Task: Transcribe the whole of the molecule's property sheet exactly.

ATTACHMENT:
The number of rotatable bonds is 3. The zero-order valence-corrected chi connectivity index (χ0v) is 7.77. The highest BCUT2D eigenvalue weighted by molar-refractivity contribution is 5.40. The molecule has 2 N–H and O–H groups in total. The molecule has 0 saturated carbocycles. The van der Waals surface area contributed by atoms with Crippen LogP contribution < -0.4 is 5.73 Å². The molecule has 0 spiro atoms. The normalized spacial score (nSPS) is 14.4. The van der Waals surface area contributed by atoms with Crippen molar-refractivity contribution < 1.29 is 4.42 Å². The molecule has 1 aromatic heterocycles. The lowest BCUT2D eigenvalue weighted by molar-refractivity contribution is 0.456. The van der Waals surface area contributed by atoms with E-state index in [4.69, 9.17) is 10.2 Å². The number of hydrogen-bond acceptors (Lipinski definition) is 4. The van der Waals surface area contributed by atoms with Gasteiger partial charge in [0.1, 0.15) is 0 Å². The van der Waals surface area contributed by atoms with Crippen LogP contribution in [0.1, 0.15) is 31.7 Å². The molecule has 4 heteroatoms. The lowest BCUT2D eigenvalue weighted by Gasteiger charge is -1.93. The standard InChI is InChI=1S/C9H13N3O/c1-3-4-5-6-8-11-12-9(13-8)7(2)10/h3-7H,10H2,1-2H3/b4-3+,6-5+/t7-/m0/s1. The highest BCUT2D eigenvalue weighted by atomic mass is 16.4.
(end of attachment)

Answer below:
The number of rotatable bonds is 3. The zero-order valence-corrected chi connectivity index (χ0v) is 7.77. The highest BCUT2D eigenvalue weighted by molar-refractivity contribution is 5.40. The molecule has 2 N–H and O–H groups in total. The molecule has 0 saturated carbocycles. The van der Waals surface area contributed by atoms with Crippen LogP contribution < -0.4 is 5.73 Å². The molecule has 0 spiro atoms. The normalized spacial score (nSPS) is 14.4. The van der Waals surface area contributed by atoms with Crippen molar-refractivity contribution < 1.29 is 4.42 Å². The molecule has 1 aromatic heterocycles. The lowest BCUT2D eigenvalue weighted by molar-refractivity contribution is 0.456. The van der Waals surface area contributed by atoms with E-state index in [4.69, 9.17) is 10.2 Å². The number of hydrogen-bond acceptors (Lipinski definition) is 4. The van der Waals surface area contributed by atoms with Gasteiger partial charge in [0.1, 0.15) is 0 Å². The van der Waals surface area contributed by atoms with Crippen LogP contribution in [0.1, 0.15) is 31.7 Å². The molecule has 4 heteroatoms. The lowest BCUT2D eigenvalue weighted by Gasteiger charge is -1.93. The standard InChI is InChI=1S/C9H13N3O/c1-3-4-5-6-8-11-12-9(13-8)7(2)10/h3-7H,10H2,1-2H3/b4-3+,6-5+/t7-/m0/s1. The highest BCUT2D eigenvalue weighted by atomic mass is 16.4.